People who engage in alcoholic behavior often think their drinking is a personal choice; it has no impact on those around them, and their excessive drinking is “no one’s business but my own.” In recovery, these same people are surprised to learn the devastation their alcohol abuse brought on the lives of those around them.
As a culture, when we hear that the number of people affected by alcoholism is growing, we seem to think, “That’s their business — “their” being the alcoholic.”
The findings of recent studies, however, challenge that notion that drinking only impacts the alcoholic. A careful cost analysis of the complex cycle of alcoholism reveals it as a disease that reaches deep into the pockets of our national, state, and local finances to trigger a multitude of “hidden costs.”
Dangerous behaviors common among alcoholics include impaired judgment and coordination, falling asleep at the wheel, falling asleep with lit cigarettes, aggressive outbursts, drinking to the point of vomiting, hangover, or alcohol poisoning — and these are just the ones most alcoholics experience in the course of their disease. All of these behaviors will eventually hit the system, in the form of health care costs, criminal justice costs, motor vehicle crash costs, and workplace productivity
The Hidden Costs of Alcoholism are Not Small.
It is estimated that alcohol-related expenses cost federal, state, and local governments $223.5 billion. Of that amount, taxpayers are footing the bill for $94.2 billion.
And in spite of our best efforts, alcoholism continues to take about 216 lives every day, or approximately 79,000 per year.
Who else ends up paying the costs of alcoholism? In addition to friends and family, the workplace suffers as the alcoholic worker becomes unreliable, repeatedly absent, and then gone. If the company is not losing productivity, then the alcoholic’s coworkers are pulling extra weight and, in essence, paying the cost of the individual’s absence.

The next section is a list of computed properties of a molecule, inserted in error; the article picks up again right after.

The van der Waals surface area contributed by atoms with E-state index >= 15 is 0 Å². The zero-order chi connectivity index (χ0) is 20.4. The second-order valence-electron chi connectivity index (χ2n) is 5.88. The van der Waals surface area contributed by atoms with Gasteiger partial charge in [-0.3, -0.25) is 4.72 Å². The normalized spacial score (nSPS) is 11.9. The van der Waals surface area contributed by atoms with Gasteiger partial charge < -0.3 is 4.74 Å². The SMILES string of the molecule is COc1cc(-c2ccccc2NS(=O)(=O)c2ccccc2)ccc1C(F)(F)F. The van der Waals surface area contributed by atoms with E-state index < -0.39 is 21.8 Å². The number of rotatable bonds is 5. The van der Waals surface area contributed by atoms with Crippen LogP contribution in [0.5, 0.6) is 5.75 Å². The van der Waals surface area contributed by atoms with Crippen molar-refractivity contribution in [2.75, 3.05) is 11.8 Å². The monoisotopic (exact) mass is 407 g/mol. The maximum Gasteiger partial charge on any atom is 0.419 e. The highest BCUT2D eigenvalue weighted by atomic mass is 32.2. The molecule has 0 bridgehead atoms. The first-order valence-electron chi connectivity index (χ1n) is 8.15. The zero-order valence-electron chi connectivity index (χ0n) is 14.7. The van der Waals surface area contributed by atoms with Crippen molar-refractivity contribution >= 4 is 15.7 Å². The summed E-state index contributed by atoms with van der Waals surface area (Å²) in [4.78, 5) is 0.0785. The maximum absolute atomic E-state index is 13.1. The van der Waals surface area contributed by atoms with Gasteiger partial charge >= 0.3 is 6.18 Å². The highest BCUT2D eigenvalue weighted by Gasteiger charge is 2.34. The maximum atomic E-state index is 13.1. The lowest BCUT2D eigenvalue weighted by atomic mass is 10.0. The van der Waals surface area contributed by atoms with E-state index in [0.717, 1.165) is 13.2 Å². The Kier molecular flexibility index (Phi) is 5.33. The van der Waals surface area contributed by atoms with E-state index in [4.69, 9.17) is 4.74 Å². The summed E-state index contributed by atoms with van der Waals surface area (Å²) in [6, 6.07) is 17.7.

Alcohol Recovery and Addiction
Once a person is addicted to alcohol, to stop it may take hospitalizations, rehabilitations, and re-rehabilitations all of which hemorrhage expenses — not to mention destroy relationships and property. The estimated cost to the system of this specialized addiction care is $24.6 billion. Since addiction is a disease that rewires the brain, the individual is unlikely to quit through “willpower” alone, and it often takes something dramatic (or “hitting rock bottom”) before they will make changes. There are costs associated with these dramatic scenarios. In the case of car accidents caused by driving drunk, costs include not just hospitalization, but the cost to insurance companies, car owners, municipal employees responding to the accident, and a continued chain reaction of costs that could ultimately include vehicular homicides and funeral expenses.
Costs associated with alcohol-related vehicular accidents alone are estimated at a staggering $14 billion a year.